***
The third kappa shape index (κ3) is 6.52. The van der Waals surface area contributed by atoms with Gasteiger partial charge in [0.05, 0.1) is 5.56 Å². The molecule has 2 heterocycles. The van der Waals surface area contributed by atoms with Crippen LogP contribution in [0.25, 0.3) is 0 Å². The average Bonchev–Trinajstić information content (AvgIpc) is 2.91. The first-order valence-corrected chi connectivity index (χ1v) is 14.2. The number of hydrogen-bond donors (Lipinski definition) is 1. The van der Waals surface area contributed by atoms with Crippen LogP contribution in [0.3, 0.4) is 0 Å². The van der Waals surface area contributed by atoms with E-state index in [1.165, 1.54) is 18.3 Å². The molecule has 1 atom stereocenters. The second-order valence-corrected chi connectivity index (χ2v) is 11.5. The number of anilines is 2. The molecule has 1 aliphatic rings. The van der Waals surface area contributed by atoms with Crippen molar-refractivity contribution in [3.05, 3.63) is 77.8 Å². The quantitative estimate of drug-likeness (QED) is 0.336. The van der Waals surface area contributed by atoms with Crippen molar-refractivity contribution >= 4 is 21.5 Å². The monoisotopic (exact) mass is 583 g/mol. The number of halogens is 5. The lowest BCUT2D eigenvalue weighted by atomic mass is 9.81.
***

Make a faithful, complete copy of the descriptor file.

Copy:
The third kappa shape index (κ3) is 6.52. The van der Waals surface area contributed by atoms with Gasteiger partial charge in [0.05, 0.1) is 5.56 Å². The molecule has 2 heterocycles. The van der Waals surface area contributed by atoms with Crippen LogP contribution in [0.25, 0.3) is 0 Å². The average Bonchev–Trinajstić information content (AvgIpc) is 2.91. The first-order valence-corrected chi connectivity index (χ1v) is 14.2. The number of hydrogen-bond donors (Lipinski definition) is 1. The van der Waals surface area contributed by atoms with Crippen LogP contribution in [0.3, 0.4) is 0 Å². The van der Waals surface area contributed by atoms with E-state index in [1.165, 1.54) is 18.3 Å². The molecule has 1 atom stereocenters. The second-order valence-corrected chi connectivity index (χ2v) is 11.5. The number of anilines is 2. The molecule has 1 aliphatic rings. The van der Waals surface area contributed by atoms with Crippen molar-refractivity contribution in [3.05, 3.63) is 77.8 Å². The quantitative estimate of drug-likeness (QED) is 0.336. The van der Waals surface area contributed by atoms with Crippen molar-refractivity contribution >= 4 is 21.5 Å². The monoisotopic (exact) mass is 583 g/mol. The number of halogens is 5. The lowest BCUT2D eigenvalue weighted by atomic mass is 9.81.